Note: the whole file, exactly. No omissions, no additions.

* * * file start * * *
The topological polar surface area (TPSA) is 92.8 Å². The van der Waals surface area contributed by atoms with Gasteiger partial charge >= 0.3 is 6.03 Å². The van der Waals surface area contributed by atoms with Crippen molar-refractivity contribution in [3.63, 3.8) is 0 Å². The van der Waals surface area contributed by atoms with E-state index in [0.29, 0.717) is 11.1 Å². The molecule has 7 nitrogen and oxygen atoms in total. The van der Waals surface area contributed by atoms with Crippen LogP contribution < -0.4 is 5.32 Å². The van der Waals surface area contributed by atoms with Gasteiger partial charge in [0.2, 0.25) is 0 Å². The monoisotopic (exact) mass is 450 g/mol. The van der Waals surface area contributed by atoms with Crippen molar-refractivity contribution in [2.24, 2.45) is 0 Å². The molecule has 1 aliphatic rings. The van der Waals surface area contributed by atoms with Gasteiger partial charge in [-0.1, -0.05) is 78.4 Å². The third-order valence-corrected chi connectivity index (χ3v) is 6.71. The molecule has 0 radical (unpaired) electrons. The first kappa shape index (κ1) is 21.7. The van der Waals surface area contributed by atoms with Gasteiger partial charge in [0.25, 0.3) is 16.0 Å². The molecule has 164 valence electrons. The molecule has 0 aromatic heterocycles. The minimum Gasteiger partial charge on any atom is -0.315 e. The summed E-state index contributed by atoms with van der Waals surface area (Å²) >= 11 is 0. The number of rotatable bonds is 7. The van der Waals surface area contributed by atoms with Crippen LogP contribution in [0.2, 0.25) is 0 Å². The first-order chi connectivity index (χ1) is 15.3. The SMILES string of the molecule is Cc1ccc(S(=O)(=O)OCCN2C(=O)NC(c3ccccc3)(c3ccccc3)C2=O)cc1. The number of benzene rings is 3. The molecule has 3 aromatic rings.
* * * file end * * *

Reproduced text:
The topological polar surface area (TPSA) is 92.8 Å². The van der Waals surface area contributed by atoms with Gasteiger partial charge >= 0.3 is 6.03 Å². The van der Waals surface area contributed by atoms with Crippen molar-refractivity contribution in [3.63, 3.8) is 0 Å². The van der Waals surface area contributed by atoms with E-state index in [0.29, 0.717) is 11.1 Å². The molecule has 7 nitrogen and oxygen atoms in total. The van der Waals surface area contributed by atoms with Crippen LogP contribution < -0.4 is 5.32 Å². The van der Waals surface area contributed by atoms with Gasteiger partial charge in [0.2, 0.25) is 0 Å². The monoisotopic (exact) mass is 450 g/mol. The van der Waals surface area contributed by atoms with Crippen molar-refractivity contribution in [2.24, 2.45) is 0 Å². The molecule has 1 aliphatic rings. The van der Waals surface area contributed by atoms with Gasteiger partial charge in [-0.1, -0.05) is 78.4 Å². The third-order valence-corrected chi connectivity index (χ3v) is 6.71. The molecule has 0 radical (unpaired) electrons. The first kappa shape index (κ1) is 21.7. The van der Waals surface area contributed by atoms with Gasteiger partial charge in [0.25, 0.3) is 16.0 Å². The molecule has 164 valence electrons. The molecule has 0 aromatic heterocycles. The minimum Gasteiger partial charge on any atom is -0.315 e. The summed E-state index contributed by atoms with van der Waals surface area (Å²) >= 11 is 0. The number of rotatable bonds is 7. The van der Waals surface area contributed by atoms with Crippen LogP contribution in [0.2, 0.25) is 0 Å². The first-order chi connectivity index (χ1) is 15.3. The SMILES string of the molecule is Cc1ccc(S(=O)(=O)OCCN2C(=O)NC(c3ccccc3)(c3ccccc3)C2=O)cc1. The number of benzene rings is 3. The molecule has 3 aromatic rings.